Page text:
‘Problems Are Only Opportunities…’
Solving disagreements using partnership tools frees teams to focus on improving quality and service
Management and union representatives in Southern California were at odds when they gathered in March 2015 to settle a UNAC/UHCP grievance over the working conditions of registered nurses in Home Health, Hospice and Palliative Care.
Because of the dispute’s complexity and scope, involving nurses regionwide, it was moved from the grievance process into issue resolution.
“When they started, it was the Mason-Dixon Line. It was management on one side and labor on the other side,” recalls Marcia Meredith, who works as a neutral facilitator in Southern California. She gets called on when “sticky and contentious” issues come up involving the Labor Management Partnership, which is celebrating its 20th anniversary this year. “It was pretty tense.”
Months later, managers and union representatives were working side by side, forging consensus on key issues.
Key to their success was the issue resolution (IR) process spelled out as part of the partnership between the Coalition of Kaiser Permanente Unions and Kaiser Permanente. It incorporates interest-based problem solving (IBPS) and consensus decision making (CDM) to provide a framework for settling disagreements collaboratively—providing a modern-day take on Henry J. Kaiser's line, “Problems are only opportunities in work clothes.”
Bringing order to chaos
They also benefited from the fact that Southern California—after watching people struggle for months and sometimes years without resolving their problems—recently had clarified how the process was to be used and had added a clear path for escalating issues.
“Issue resolution helps you focus on what the problem is and the possible solutions,” says Meredith.
The nurses and managers eventually agreed to make changes to assignment workflows, improve communication and enhance training opportunities for frontline workers. “They came up with good things that they’re still using,” says Meredith.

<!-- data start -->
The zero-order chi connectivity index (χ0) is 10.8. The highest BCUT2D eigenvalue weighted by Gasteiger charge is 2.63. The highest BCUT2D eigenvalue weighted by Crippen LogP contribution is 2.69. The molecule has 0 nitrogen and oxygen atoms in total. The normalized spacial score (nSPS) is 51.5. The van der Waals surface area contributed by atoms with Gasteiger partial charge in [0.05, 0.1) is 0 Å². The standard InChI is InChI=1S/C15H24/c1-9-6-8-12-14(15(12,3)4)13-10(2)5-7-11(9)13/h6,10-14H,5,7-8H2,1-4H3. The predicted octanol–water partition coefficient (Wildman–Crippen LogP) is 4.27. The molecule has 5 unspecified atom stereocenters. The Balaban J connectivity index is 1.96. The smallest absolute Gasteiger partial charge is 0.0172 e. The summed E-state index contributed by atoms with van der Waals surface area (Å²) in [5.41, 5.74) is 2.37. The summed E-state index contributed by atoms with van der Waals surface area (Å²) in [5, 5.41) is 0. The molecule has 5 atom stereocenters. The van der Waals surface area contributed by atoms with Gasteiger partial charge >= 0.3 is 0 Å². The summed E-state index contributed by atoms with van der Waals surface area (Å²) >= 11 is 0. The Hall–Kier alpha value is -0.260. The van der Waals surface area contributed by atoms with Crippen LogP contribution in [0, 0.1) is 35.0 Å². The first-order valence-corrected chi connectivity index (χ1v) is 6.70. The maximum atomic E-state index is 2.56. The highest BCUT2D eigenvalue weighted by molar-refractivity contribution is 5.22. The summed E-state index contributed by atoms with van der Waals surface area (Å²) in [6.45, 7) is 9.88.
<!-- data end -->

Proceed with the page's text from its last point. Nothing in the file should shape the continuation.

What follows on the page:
Crafting Southern California's appeals process took months of hard work. Key stakeholders included regional LMP Council members, coalition union leaders and Human Resources administrators.
Before escalation changes took effect on Jan. 1, 2015, the issue resolution process had tended to spin out of control.
‘It was like the Wild West’
“It was like the Wild West. Everybody did their own thing,” recalls Ilda Luna, an SEIU-UHW service representative for Glendale Medical Offices in Southern California.
Alex Espinoza, the Coalition of Kaiser Permanente Union’s national coordinator for Southern California, agrees.
“People would email whomever they thought would resolve the issue,” he says, citing examples of individuals who leapfrogged layers of union and management intervention to appeal directly to leaders at the national level.
During national bargaining in 2015, Southern California representatives shared the region’s appeals process, and the subgroup working on the issue recommended a similar process be created in every region.
The approach calls for resolving issues at the lowest possible level. For stubborn disagreements, there is now a standardized process for escalation the aggrieved parties can turn to, with 30-day deadlines for resolution at every step of the way.
In Southern California, for issues that can’t be resolved at the facility level, a nine-member regional SWAT team made up of management and union representatives serves as a court of last resort before the matter heads to national leaders.
But since the process was adopted two years ago and local LMP Councils and union leaders were educated about how to use it, no issue has been referred to the regional team.
That’s good news, says Maryanne Malzone Miller, senior director of Human Resources in Southern California and a SWAT team member.
“I like to believe we’re pushing it to the level where it should be resolved,” Miller says.
“It’s a success,” agrees Espinoza, also a SWAT team member. “Folks are engaged and are talking to each other.”
When they started, it was the Mason-Dixon Line. It was management on one side and labor on the other side.